Again, it's the issue of sin. The sins of this mass murderer have been atoned for because he has repented and believes. Once again, back to my example: Someone who has shoplifted their entire lives can be forgive because now that they've accepted my credit card, they can repay everything that has been done (except, in this case, everything has already been paid back by Jesus). For someone who doesn't believe me, let's face it: Nobody's Perfect. No matter how hard we try, none of us can say we have lived a perfect life. And it's justice that condemns them to hell because of it. They have not accepted the gift which God gives us all to redeem us.
Note this whole credit card-thing is a weak example, but the best I could come up with in short notice. I hope you don't mind fantasizing about free credit cards.
Before I examine your reply in more detail, let me correct the scenario, youíve introduced some factors that make it easy to be judgmental and spoiled the analogy.
It is not that the disbeliever doesnít trust you, he has never met you. He disbelieves in something that he hasnít seen. Let us say that you are unable to do certain things for your children that you wish you could, but this person is doing those things for you, like driving them from their home to their college, paying for their college, etcÖ Letís say that it is a partly senile old man (but perfectly safe to drive) who is a little batty, but a very nice and reliable person who has lots of time on his hands and who has a very big life savings and no children of his own, who spends a significant portion of that time helping your kids in a HUGE way.
So now, how would you feel about this person in light of their disbelief in you?
I voted no, because, as an athiest, it is a complete impossibility for me to go to hell.
I assume you've all read the narnia chronicles. Last book, i'm a dwarve, if I'm in hell, i'll refuse to see. It would be against my belief to think i'll go to hell.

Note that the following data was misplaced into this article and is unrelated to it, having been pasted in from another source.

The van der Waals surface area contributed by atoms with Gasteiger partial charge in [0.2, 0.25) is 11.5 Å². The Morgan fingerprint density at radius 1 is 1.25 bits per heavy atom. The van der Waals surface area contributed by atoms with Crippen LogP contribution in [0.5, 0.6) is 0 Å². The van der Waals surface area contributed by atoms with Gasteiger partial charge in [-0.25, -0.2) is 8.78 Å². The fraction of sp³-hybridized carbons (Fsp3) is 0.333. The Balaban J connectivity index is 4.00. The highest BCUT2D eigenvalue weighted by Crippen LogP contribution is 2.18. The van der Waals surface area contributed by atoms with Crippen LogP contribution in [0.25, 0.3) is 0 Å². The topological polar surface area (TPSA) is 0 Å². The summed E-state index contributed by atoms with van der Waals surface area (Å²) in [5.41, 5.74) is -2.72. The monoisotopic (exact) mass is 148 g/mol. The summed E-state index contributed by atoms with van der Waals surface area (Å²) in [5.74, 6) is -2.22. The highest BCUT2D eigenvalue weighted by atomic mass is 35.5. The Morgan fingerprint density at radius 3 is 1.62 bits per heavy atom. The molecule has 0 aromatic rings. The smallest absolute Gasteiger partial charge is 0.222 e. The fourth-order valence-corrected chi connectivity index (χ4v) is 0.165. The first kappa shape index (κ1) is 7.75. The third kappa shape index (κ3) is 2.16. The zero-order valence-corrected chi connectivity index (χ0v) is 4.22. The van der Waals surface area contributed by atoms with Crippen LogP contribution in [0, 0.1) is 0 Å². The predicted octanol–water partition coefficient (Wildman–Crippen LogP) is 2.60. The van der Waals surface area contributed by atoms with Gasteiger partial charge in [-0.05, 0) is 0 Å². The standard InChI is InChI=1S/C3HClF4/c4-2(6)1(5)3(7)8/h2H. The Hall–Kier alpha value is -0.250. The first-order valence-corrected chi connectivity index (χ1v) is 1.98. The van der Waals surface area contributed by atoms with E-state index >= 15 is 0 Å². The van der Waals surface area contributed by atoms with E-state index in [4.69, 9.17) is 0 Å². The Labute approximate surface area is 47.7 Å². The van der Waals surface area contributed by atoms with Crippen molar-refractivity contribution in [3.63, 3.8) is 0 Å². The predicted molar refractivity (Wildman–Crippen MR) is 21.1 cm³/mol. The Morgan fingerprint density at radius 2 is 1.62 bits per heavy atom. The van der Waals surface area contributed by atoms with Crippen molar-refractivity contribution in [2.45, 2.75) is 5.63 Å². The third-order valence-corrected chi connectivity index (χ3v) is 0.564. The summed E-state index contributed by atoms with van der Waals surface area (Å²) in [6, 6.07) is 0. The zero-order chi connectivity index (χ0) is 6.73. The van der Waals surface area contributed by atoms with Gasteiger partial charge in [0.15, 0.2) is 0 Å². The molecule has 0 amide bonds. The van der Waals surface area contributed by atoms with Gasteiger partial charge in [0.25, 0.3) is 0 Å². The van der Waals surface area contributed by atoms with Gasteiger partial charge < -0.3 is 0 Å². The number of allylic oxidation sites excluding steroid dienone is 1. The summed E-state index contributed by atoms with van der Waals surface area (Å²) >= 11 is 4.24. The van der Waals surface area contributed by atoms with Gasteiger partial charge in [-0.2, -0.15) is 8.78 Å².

However, I think that GOD wouldn't send a person to hell for questioning him. I think that the problem for athiests, in GODs eyes, would be trying to dissuage someone else from the faith. Then he'd be smited
Yea, sorry about the long-winded post. I think I was just on a roll for a bit there... Anyway,
To me believing == trust. They're one and the same. So if someone doesn't believe me, they don't trust me, and vice versa. Additionally, even though only a few people have met the credit-card man, he has given plenty of proof of his motives/powers/whatever. The only problem is that some people are too caught up in human logic--a flawed systematic thinking that says we need tangible proof of this person on a grand scale to make him seem even plausible. Some people are just insatiable, but does that mean this man is going to travel the world only to go up to each man and say "see my wounds? I am real. Believe it." Even if that were to happen, I'm confident that many people would still refuse to believe--it's human nature.
Continuing, if this man fails to trust/believe me, no matter what he has to offer, I would still refuse his influence on my children's life. He is flawed and corrupted, as far as I'm concerned, and not the man I want my children to grow up to become. Sorry old man, but perhaps you can go "help out" some other children..